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I would like to perform basic operations on numbers 270 digits long and I was recommended Matt McCutchen's BigInteger library but I am told it limits you based on what memmory your comp has and my comp has 2.87 GB usable RAM. I want to perform things like division, multiplication etc....any help on what I can use because I don't know yet if my computer's memory will be enough or not.

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How many of these 270 digit numbers do you plan to have in memory at once? –  poke Mar 5 '12 at 23:57
What have you tried? –  Carl Norum Mar 5 '12 at 23:57
I'd like to see a library that isn't limited by memory in any way –  Matti Virkkunen Mar 5 '12 at 23:58
270 digits in what base? In any case, find a library and use it. All bignum libraries can easily handle 270 digits in any of the common bases. If you have 2GB of RAM, you shouldn't have problems until you have over fourty thousand numbers with over four hundred decimal digits each. You're probably fine. –  Mooing Duck Mar 5 '12 at 23:58
I can clear 300 digits with 1024 bits, so memory shouldn't be an immediate blocker. –  ssube Mar 6 '12 at 0:01

3 Answers 3

270 digits is tiny, relatively speaking - it's under 900 bits. Your computer routinely deals with 2048-bit numbers during SSL handshakes.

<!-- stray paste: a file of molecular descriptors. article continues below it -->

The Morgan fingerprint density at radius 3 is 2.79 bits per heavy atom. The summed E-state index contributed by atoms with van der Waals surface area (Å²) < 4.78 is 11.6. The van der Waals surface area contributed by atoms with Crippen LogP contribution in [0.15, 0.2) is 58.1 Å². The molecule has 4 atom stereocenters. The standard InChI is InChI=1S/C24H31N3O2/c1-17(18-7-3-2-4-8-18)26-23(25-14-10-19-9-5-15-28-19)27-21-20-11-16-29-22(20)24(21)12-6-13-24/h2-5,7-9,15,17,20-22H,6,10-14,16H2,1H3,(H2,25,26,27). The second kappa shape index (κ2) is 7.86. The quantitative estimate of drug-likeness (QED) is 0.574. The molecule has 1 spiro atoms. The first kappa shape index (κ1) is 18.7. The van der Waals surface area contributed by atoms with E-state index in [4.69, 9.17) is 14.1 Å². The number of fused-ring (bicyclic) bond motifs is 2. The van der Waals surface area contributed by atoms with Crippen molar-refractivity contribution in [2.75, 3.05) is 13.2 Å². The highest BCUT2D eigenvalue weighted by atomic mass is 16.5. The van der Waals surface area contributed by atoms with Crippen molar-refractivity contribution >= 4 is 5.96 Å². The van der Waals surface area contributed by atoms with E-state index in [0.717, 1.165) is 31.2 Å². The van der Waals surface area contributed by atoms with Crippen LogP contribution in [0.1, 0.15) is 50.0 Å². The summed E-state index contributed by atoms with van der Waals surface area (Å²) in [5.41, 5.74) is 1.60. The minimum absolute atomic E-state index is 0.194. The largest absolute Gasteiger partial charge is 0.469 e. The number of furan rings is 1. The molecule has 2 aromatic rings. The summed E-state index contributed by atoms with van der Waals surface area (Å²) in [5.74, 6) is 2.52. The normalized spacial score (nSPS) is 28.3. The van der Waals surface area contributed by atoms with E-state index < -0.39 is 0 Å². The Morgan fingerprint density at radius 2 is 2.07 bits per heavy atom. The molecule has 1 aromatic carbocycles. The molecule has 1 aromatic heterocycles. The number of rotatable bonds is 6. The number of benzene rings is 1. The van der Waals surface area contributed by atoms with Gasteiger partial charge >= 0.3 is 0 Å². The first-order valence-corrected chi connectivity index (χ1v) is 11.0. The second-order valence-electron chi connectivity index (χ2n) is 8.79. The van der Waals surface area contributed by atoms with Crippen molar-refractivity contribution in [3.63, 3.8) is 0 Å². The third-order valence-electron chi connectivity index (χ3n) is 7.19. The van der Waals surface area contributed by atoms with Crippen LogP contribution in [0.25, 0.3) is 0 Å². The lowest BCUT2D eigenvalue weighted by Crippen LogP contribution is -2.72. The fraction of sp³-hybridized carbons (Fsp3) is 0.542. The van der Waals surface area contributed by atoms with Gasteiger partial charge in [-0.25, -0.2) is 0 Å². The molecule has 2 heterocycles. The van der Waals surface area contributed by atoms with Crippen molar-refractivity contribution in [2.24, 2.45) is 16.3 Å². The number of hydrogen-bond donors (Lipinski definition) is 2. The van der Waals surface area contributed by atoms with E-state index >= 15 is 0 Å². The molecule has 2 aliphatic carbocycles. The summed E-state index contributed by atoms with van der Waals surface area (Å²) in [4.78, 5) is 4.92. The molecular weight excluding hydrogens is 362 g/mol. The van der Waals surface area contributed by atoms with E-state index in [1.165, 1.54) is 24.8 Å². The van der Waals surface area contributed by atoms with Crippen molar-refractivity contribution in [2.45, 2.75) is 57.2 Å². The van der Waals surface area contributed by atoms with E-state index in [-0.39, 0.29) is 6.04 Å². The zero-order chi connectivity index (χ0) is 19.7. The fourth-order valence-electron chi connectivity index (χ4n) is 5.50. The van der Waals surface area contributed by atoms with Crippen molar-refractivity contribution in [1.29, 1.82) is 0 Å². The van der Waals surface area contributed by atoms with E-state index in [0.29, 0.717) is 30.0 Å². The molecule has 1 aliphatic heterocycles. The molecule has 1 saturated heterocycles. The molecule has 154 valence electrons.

BigInteger should work fine. You may also want to check out libgmp (the GNU Multi-Precision library).

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Awesome little dog. –  sarnold Mar 5 '12 at 23:59

You'll be fine - 270 digits is not that much in the grand scheme of things.

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Try it. 270 digits is nothing. 4096 bit cryptography tasks operate on 1233 digit numbers (granted, using modular arithmetic, so it'll never be larger than 1233 digits..) without breaking a sweat.

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thank you everyone for all the actual help. I would only deal with 270 digit number one at a time....Please dont -1 rep me because I dont have knowledge in RAM or math but today I have decided to take on a task many consider insane which is find prime factorization of RSA 896 ^_^ –  Bulvak Mar 6 '12 at 0:01
If that's your goal, you best get reading; Dan Bernstein has a lot of excellent papers, some of which might be related. –  sarnold Mar 6 '12 at 0:17

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